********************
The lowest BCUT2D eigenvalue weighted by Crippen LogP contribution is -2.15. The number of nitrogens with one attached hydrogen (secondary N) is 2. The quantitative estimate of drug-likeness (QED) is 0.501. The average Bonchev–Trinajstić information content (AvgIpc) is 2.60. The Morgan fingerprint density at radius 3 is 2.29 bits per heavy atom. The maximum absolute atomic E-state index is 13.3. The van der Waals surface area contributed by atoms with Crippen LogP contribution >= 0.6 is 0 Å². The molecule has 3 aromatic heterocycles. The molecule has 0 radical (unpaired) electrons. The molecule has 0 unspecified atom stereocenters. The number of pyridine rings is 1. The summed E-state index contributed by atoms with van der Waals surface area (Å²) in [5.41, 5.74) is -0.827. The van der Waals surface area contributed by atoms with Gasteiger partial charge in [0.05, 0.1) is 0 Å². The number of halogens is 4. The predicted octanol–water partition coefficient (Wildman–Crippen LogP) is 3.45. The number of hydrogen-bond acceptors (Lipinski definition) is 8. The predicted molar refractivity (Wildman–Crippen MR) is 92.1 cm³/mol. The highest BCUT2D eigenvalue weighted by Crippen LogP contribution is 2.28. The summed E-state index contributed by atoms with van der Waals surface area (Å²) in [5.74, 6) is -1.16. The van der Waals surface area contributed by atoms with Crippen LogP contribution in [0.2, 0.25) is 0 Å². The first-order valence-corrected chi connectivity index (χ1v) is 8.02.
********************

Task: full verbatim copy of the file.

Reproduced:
The lowest BCUT2D eigenvalue weighted by Crippen LogP contribution is -2.15. The number of nitrogens with one attached hydrogen (secondary N) is 2. The quantitative estimate of drug-likeness (QED) is 0.501. The average Bonchev–Trinajstić information content (AvgIpc) is 2.60. The Morgan fingerprint density at radius 3 is 2.29 bits per heavy atom. The maximum absolute atomic E-state index is 13.3. The van der Waals surface area contributed by atoms with Crippen LogP contribution >= 0.6 is 0 Å². The molecule has 3 aromatic heterocycles. The molecule has 0 radical (unpaired) electrons. The molecule has 0 unspecified atom stereocenters. The number of pyridine rings is 1. The summed E-state index contributed by atoms with van der Waals surface area (Å²) in [5.41, 5.74) is -0.827. The van der Waals surface area contributed by atoms with Gasteiger partial charge in [0.05, 0.1) is 0 Å². The number of halogens is 4. The predicted octanol–water partition coefficient (Wildman–Crippen LogP) is 3.45. The number of hydrogen-bond acceptors (Lipinski definition) is 8. The predicted molar refractivity (Wildman–Crippen MR) is 92.1 cm³/mol. The highest BCUT2D eigenvalue weighted by Crippen LogP contribution is 2.28. The summed E-state index contributed by atoms with van der Waals surface area (Å²) in [5.74, 6) is -1.16. The van der Waals surface area contributed by atoms with Crippen LogP contribution in [0.2, 0.25) is 0 Å². The first-order valence-corrected chi connectivity index (χ1v) is 8.02.